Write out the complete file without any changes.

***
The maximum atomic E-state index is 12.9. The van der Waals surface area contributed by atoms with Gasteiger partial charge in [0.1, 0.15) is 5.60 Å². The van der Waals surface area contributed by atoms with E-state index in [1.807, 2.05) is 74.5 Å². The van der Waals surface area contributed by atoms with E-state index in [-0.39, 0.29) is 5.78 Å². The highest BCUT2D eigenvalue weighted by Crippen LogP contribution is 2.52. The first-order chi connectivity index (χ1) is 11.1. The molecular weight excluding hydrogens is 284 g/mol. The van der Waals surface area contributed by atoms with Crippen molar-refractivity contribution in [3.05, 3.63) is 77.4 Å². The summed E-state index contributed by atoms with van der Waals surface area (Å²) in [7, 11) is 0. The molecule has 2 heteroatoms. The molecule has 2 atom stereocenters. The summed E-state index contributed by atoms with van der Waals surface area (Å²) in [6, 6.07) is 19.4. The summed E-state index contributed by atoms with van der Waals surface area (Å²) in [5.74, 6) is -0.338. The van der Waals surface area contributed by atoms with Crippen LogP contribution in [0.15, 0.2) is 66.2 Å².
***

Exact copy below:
The maximum atomic E-state index is 12.9. The van der Waals surface area contributed by atoms with Gasteiger partial charge in [0.1, 0.15) is 5.60 Å². The van der Waals surface area contributed by atoms with E-state index in [1.807, 2.05) is 74.5 Å². The van der Waals surface area contributed by atoms with E-state index in [-0.39, 0.29) is 5.78 Å². The highest BCUT2D eigenvalue weighted by Crippen LogP contribution is 2.52. The first-order chi connectivity index (χ1) is 11.1. The molecular weight excluding hydrogens is 284 g/mol. The van der Waals surface area contributed by atoms with Crippen molar-refractivity contribution in [3.05, 3.63) is 77.4 Å². The summed E-state index contributed by atoms with van der Waals surface area (Å²) in [7, 11) is 0. The molecule has 2 heteroatoms. The molecule has 2 atom stereocenters. The summed E-state index contributed by atoms with van der Waals surface area (Å²) in [6, 6.07) is 19.4. The summed E-state index contributed by atoms with van der Waals surface area (Å²) in [5.74, 6) is -0.338. The van der Waals surface area contributed by atoms with Crippen LogP contribution in [0.15, 0.2) is 66.2 Å².